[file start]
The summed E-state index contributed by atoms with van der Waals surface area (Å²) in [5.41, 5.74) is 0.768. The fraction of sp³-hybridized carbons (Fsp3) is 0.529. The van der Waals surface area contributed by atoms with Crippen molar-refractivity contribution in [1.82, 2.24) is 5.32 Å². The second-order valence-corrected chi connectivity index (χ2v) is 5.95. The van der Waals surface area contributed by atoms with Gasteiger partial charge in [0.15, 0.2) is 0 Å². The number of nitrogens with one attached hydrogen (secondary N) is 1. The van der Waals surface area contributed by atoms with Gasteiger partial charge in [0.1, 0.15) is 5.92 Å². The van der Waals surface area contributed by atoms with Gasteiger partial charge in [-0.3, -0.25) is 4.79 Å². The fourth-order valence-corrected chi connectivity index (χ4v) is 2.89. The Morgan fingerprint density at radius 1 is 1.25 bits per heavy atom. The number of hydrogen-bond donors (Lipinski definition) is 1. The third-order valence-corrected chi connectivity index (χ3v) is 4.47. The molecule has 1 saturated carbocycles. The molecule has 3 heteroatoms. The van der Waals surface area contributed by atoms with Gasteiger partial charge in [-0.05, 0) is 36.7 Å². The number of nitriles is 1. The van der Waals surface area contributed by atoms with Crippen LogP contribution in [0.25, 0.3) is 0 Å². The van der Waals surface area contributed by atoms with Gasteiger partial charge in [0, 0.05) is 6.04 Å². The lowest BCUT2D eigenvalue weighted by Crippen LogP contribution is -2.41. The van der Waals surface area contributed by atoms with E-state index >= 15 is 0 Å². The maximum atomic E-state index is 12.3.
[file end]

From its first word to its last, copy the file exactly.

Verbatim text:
The summed E-state index contributed by atoms with van der Waals surface area (Å²) in [5.41, 5.74) is 0.768. The fraction of sp³-hybridized carbons (Fsp3) is 0.529. The van der Waals surface area contributed by atoms with Crippen molar-refractivity contribution in [1.82, 2.24) is 5.32 Å². The second-order valence-corrected chi connectivity index (χ2v) is 5.95. The van der Waals surface area contributed by atoms with Gasteiger partial charge in [0.15, 0.2) is 0 Å². The number of nitrogens with one attached hydrogen (secondary N) is 1. The van der Waals surface area contributed by atoms with Gasteiger partial charge in [0.1, 0.15) is 5.92 Å². The van der Waals surface area contributed by atoms with Gasteiger partial charge in [-0.3, -0.25) is 4.79 Å². The fourth-order valence-corrected chi connectivity index (χ4v) is 2.89. The Morgan fingerprint density at radius 1 is 1.25 bits per heavy atom. The number of hydrogen-bond donors (Lipinski definition) is 1. The third-order valence-corrected chi connectivity index (χ3v) is 4.47. The molecule has 1 saturated carbocycles. The molecule has 3 heteroatoms. The van der Waals surface area contributed by atoms with Gasteiger partial charge in [-0.05, 0) is 36.7 Å². The number of nitriles is 1. The van der Waals surface area contributed by atoms with Crippen LogP contribution in [0.25, 0.3) is 0 Å². The van der Waals surface area contributed by atoms with Gasteiger partial charge in [0, 0.05) is 6.04 Å². The lowest BCUT2D eigenvalue weighted by Crippen LogP contribution is -2.41. The van der Waals surface area contributed by atoms with E-state index >= 15 is 0 Å². The maximum atomic E-state index is 12.3.